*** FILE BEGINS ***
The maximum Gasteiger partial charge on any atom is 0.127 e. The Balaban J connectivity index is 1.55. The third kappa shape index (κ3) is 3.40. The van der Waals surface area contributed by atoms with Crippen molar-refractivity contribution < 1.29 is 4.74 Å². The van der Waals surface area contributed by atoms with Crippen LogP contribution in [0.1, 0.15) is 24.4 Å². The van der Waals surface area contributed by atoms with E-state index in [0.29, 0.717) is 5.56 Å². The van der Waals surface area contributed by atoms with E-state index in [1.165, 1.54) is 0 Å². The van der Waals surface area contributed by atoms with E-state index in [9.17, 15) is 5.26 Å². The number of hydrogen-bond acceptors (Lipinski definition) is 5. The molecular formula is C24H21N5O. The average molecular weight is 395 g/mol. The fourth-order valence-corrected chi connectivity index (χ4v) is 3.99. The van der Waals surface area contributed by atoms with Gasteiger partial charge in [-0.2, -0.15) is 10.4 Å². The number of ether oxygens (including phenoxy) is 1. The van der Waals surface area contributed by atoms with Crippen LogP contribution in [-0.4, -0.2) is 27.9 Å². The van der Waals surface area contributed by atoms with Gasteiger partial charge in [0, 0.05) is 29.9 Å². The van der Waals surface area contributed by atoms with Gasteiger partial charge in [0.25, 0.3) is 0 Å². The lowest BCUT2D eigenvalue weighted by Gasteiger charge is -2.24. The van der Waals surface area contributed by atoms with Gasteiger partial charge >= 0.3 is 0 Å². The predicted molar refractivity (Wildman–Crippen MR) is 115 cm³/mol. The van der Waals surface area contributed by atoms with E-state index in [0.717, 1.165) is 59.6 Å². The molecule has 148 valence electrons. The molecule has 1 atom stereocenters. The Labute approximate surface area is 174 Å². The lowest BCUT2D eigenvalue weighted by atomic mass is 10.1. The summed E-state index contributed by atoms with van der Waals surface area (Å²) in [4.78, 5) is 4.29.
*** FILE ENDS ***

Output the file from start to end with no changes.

The maximum Gasteiger partial charge on any atom is 0.127 e. The Balaban J connectivity index is 1.55. The third kappa shape index (κ3) is 3.40. The van der Waals surface area contributed by atoms with Crippen molar-refractivity contribution < 1.29 is 4.74 Å². The van der Waals surface area contributed by atoms with Crippen LogP contribution in [0.1, 0.15) is 24.4 Å². The van der Waals surface area contributed by atoms with E-state index in [0.29, 0.717) is 5.56 Å². The van der Waals surface area contributed by atoms with E-state index in [1.165, 1.54) is 0 Å². The van der Waals surface area contributed by atoms with E-state index in [9.17, 15) is 5.26 Å². The number of hydrogen-bond acceptors (Lipinski definition) is 5. The molecular formula is C24H21N5O. The average molecular weight is 395 g/mol. The fourth-order valence-corrected chi connectivity index (χ4v) is 3.99. The van der Waals surface area contributed by atoms with Gasteiger partial charge in [-0.2, -0.15) is 10.4 Å². The number of ether oxygens (including phenoxy) is 1. The van der Waals surface area contributed by atoms with Crippen LogP contribution in [-0.4, -0.2) is 27.9 Å². The van der Waals surface area contributed by atoms with Gasteiger partial charge in [0, 0.05) is 29.9 Å². The van der Waals surface area contributed by atoms with Gasteiger partial charge in [0.25, 0.3) is 0 Å². The lowest BCUT2D eigenvalue weighted by Gasteiger charge is -2.24. The van der Waals surface area contributed by atoms with Gasteiger partial charge >= 0.3 is 0 Å². The predicted molar refractivity (Wildman–Crippen MR) is 115 cm³/mol. The van der Waals surface area contributed by atoms with E-state index in [0.717, 1.165) is 59.6 Å². The molecule has 148 valence electrons. The molecule has 1 atom stereocenters. The Labute approximate surface area is 174 Å². The lowest BCUT2D eigenvalue weighted by atomic mass is 10.1. The summed E-state index contributed by atoms with van der Waals surface area (Å²) in [4.78, 5) is 4.29.